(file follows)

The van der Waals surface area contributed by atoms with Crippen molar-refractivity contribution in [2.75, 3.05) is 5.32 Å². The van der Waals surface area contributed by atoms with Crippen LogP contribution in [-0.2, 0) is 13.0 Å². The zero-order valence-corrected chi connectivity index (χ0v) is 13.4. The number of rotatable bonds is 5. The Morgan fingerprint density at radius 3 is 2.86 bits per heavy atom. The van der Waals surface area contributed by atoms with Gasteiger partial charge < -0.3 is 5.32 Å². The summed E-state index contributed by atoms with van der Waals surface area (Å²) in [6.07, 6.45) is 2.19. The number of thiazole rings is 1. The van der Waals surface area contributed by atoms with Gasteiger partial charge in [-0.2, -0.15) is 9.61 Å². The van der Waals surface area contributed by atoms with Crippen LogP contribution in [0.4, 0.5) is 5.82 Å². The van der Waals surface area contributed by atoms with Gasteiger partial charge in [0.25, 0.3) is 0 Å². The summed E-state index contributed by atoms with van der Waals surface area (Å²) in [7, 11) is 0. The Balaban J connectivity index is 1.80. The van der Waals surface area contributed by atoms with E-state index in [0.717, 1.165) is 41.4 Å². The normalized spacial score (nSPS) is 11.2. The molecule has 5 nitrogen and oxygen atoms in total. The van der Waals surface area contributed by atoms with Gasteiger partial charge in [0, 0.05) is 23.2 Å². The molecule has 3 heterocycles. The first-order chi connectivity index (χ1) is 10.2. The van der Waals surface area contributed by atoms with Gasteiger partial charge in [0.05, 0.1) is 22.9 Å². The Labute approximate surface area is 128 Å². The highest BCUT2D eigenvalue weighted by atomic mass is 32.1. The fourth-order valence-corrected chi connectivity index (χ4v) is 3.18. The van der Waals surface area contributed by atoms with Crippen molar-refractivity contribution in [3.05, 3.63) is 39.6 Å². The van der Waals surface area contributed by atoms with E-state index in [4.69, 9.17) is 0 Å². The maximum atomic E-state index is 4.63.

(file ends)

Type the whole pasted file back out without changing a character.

The van der Waals surface area contributed by atoms with Crippen molar-refractivity contribution in [2.75, 3.05) is 5.32 Å². The van der Waals surface area contributed by atoms with Crippen LogP contribution in [-0.2, 0) is 13.0 Å². The zero-order valence-corrected chi connectivity index (χ0v) is 13.4. The number of rotatable bonds is 5. The Morgan fingerprint density at radius 3 is 2.86 bits per heavy atom. The van der Waals surface area contributed by atoms with Gasteiger partial charge < -0.3 is 5.32 Å². The summed E-state index contributed by atoms with van der Waals surface area (Å²) in [6.07, 6.45) is 2.19. The number of thiazole rings is 1. The van der Waals surface area contributed by atoms with Gasteiger partial charge in [-0.2, -0.15) is 9.61 Å². The van der Waals surface area contributed by atoms with Crippen LogP contribution in [0.4, 0.5) is 5.82 Å². The van der Waals surface area contributed by atoms with Gasteiger partial charge in [0.25, 0.3) is 0 Å². The summed E-state index contributed by atoms with van der Waals surface area (Å²) in [7, 11) is 0. The Balaban J connectivity index is 1.80. The van der Waals surface area contributed by atoms with E-state index in [0.717, 1.165) is 41.4 Å². The normalized spacial score (nSPS) is 11.2. The molecule has 5 nitrogen and oxygen atoms in total. The van der Waals surface area contributed by atoms with Gasteiger partial charge in [0, 0.05) is 23.2 Å². The molecule has 3 heterocycles. The first-order chi connectivity index (χ1) is 10.2. The van der Waals surface area contributed by atoms with Gasteiger partial charge in [0.05, 0.1) is 22.9 Å². The Labute approximate surface area is 128 Å². The highest BCUT2D eigenvalue weighted by atomic mass is 32.1. The fourth-order valence-corrected chi connectivity index (χ4v) is 3.18. The van der Waals surface area contributed by atoms with Crippen molar-refractivity contribution in [3.05, 3.63) is 39.6 Å². The van der Waals surface area contributed by atoms with E-state index in [4.69, 9.17) is 0 Å². The maximum atomic E-state index is 4.63.